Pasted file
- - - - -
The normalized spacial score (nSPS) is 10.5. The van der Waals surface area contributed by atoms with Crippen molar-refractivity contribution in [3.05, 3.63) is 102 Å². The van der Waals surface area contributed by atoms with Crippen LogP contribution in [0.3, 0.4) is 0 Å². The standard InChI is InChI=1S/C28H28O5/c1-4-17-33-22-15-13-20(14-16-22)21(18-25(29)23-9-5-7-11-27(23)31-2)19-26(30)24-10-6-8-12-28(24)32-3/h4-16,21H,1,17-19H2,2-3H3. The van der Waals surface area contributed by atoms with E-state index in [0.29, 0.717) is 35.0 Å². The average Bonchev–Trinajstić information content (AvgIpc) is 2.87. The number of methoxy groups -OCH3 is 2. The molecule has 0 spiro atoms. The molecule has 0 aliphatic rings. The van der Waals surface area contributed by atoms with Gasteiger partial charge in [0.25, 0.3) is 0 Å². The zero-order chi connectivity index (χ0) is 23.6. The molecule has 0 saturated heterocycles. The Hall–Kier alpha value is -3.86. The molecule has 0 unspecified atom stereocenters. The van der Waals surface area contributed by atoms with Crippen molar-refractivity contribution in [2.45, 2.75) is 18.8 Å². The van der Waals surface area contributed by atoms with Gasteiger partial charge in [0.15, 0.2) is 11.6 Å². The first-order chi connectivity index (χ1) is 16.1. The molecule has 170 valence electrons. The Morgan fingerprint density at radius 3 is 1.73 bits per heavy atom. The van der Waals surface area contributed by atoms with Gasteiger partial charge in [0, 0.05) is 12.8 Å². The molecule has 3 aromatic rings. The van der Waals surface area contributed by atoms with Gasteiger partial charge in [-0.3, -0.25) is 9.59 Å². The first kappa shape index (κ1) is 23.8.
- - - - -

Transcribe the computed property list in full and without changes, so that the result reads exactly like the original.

The normalized spacial score (nSPS) is 10.5. The van der Waals surface area contributed by atoms with Crippen molar-refractivity contribution in [3.05, 3.63) is 102 Å². The van der Waals surface area contributed by atoms with Crippen LogP contribution in [0.3, 0.4) is 0 Å². The standard InChI is InChI=1S/C28H28O5/c1-4-17-33-22-15-13-20(14-16-22)21(18-25(29)23-9-5-7-11-27(23)31-2)19-26(30)24-10-6-8-12-28(24)32-3/h4-16,21H,1,17-19H2,2-3H3. The van der Waals surface area contributed by atoms with E-state index in [0.29, 0.717) is 35.0 Å². The average Bonchev–Trinajstić information content (AvgIpc) is 2.87. The number of methoxy groups -OCH3 is 2. The molecule has 0 spiro atoms. The molecule has 0 aliphatic rings. The van der Waals surface area contributed by atoms with Gasteiger partial charge in [0.25, 0.3) is 0 Å². The zero-order chi connectivity index (χ0) is 23.6. The molecule has 0 saturated heterocycles. The Hall–Kier alpha value is -3.86. The molecule has 0 unspecified atom stereocenters. The van der Waals surface area contributed by atoms with Crippen molar-refractivity contribution in [2.45, 2.75) is 18.8 Å². The van der Waals surface area contributed by atoms with Gasteiger partial charge in [0.15, 0.2) is 11.6 Å². The first-order chi connectivity index (χ1) is 16.1. The molecule has 170 valence electrons. The Morgan fingerprint density at radius 3 is 1.73 bits per heavy atom. The van der Waals surface area contributed by atoms with Gasteiger partial charge in [0, 0.05) is 12.8 Å². The molecule has 3 aromatic rings. The van der Waals surface area contributed by atoms with Gasteiger partial charge in [-0.3, -0.25) is 9.59 Å². The first kappa shape index (κ1) is 23.8.